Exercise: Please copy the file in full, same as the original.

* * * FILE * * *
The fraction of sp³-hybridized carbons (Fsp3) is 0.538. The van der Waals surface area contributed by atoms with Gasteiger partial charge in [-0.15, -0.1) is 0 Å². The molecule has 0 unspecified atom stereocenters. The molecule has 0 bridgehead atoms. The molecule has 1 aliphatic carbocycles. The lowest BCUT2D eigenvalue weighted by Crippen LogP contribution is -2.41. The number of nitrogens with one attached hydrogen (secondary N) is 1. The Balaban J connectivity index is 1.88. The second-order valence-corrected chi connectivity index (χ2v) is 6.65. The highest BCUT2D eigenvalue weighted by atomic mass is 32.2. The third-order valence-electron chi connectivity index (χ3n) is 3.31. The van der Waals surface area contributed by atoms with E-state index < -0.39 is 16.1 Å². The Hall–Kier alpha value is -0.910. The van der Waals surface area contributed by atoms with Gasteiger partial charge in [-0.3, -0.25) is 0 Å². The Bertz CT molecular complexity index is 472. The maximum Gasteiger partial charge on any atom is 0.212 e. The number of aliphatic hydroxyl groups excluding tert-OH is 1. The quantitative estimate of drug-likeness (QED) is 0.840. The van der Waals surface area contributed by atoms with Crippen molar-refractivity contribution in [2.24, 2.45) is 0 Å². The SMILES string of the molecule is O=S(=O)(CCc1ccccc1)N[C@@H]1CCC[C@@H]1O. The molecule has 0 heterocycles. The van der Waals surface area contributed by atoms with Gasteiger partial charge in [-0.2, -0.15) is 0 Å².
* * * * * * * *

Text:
The fraction of sp³-hybridized carbons (Fsp3) is 0.538. The van der Waals surface area contributed by atoms with Gasteiger partial charge in [-0.15, -0.1) is 0 Å². The molecule has 0 unspecified atom stereocenters. The molecule has 0 bridgehead atoms. The molecule has 1 aliphatic carbocycles. The lowest BCUT2D eigenvalue weighted by Crippen LogP contribution is -2.41. The number of nitrogens with one attached hydrogen (secondary N) is 1. The Balaban J connectivity index is 1.88. The second-order valence-corrected chi connectivity index (χ2v) is 6.65. The highest BCUT2D eigenvalue weighted by atomic mass is 32.2. The third-order valence-electron chi connectivity index (χ3n) is 3.31. The van der Waals surface area contributed by atoms with E-state index < -0.39 is 16.1 Å². The Hall–Kier alpha value is -0.910. The van der Waals surface area contributed by atoms with Gasteiger partial charge in [-0.3, -0.25) is 0 Å². The Bertz CT molecular complexity index is 472. The maximum Gasteiger partial charge on any atom is 0.212 e. The number of aliphatic hydroxyl groups excluding tert-OH is 1. The quantitative estimate of drug-likeness (QED) is 0.840. The van der Waals surface area contributed by atoms with Crippen molar-refractivity contribution in [2.24, 2.45) is 0 Å². The SMILES string of the molecule is O=S(=O)(CCc1ccccc1)N[C@@H]1CCC[C@@H]1O. The molecule has 0 heterocycles. The van der Waals surface area contributed by atoms with Gasteiger partial charge in [-0.2, -0.15) is 0 Å².